The next morning at 6 AM, armed with an Addison County map and Lawton Weber’s Northern Cartographic of Vermont Trout Streams, 2nd edition, Ricky leaves the cottage and heads out VT-Route 125 to fish The Classic. Rods, reels, lines, tippets and techniques notwithstanding, there are three words that comprise The Synonyms of Success: Stones, Travel and Trash.

Before leaving the cottage, Ricky checks his stonefly box. As the well-oxygenated watershed is fed from the Green Mountain National Forest snow melt, it is cold and clear and unpolluted; ripe for both nymphal and terrestrial Stonefly patterns. As members of the moth family, Stoneflies can exist in their naiad stage for up to four years and as terrestrials they can live year-round. Worldwide there are over 3,500 species leading to much diversity in presentation. They have a generalized insect anatomy, yet some unique features exist. Simple mouthparts with chewing mandibles; multiple-segmented antennae; compound eyes with several ocelli; legs ending in two claws. The abdomen is soft and includes remnants of the nymphal gills. Nymphs and adults have paired cerci projecting from the tip of their abdomen.

Stoneflies – Terrestrials and Nymphs

Getting into his car, Ricky knows that he will constantly rove. By driving from fishing spot to fishing spot and wading through each location, he maximizes his chances of landing a trout. Successfully fishing the Otter Creek watershed of Addison County demands change; to an nth degree; the maxim of keep moving. Casting in acceptable terrain; experimenting with fly selections; identifying the waterways’ deep pools; recognizing the rivers, streams, brooks and run-offs. All are necessary but not sufficient. Catching trout requires relocating and roaming.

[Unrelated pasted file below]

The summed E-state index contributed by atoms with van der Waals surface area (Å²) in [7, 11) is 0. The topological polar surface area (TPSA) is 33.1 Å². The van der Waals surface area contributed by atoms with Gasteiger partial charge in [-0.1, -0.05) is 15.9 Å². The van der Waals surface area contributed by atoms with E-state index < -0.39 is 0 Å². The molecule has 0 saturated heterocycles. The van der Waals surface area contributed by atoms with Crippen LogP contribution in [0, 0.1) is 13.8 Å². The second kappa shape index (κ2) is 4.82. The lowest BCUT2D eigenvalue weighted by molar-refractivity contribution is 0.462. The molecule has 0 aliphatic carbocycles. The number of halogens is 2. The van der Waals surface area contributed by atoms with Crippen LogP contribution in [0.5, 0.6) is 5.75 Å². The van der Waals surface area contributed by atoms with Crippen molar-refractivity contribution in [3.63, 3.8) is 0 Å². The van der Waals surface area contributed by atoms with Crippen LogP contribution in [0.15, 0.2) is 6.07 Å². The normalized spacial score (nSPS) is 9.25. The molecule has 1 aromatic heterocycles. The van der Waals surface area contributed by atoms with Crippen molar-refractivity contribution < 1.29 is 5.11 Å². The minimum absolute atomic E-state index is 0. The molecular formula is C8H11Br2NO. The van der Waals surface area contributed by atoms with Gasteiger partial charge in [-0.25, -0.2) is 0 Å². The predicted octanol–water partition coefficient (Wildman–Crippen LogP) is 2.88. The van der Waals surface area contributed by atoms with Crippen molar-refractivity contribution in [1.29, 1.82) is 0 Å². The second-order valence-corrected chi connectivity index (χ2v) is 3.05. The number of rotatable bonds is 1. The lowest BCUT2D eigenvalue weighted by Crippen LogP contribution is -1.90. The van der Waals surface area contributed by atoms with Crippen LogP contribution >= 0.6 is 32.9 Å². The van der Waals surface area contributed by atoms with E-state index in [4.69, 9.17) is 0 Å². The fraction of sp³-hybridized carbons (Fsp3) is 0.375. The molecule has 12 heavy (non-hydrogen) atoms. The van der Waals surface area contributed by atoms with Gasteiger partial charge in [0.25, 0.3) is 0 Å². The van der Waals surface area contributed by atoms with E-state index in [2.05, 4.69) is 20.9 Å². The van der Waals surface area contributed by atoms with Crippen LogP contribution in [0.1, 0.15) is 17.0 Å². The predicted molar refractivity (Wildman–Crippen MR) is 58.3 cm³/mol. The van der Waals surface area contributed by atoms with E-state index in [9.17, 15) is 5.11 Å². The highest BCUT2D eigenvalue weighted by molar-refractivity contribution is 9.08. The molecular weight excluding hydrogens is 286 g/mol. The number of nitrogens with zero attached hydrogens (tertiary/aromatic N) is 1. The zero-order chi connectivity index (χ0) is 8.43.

It is 6:30 AM. Ricky arrives at his first fishing spot; the bridge over the Middlebury River outside of Ripton. Parking at the pull-off, Ricky climbs down the bank to the river. Here the water is clear, clean and fast. He Euro nymphs under the bridge. He flips tandem flies. He wanders downstream. Nothing. After 1 ½ hours, he moves on.

Ricky drives to his next spot; the Middlebury River opposite the Waybury Inn. He walks across the bridge and climbs down to the river. Like before, he Euro nymphs and flips tandem flies and continues wandering. Again, nothing. After another 1 ½ hours, he moves on.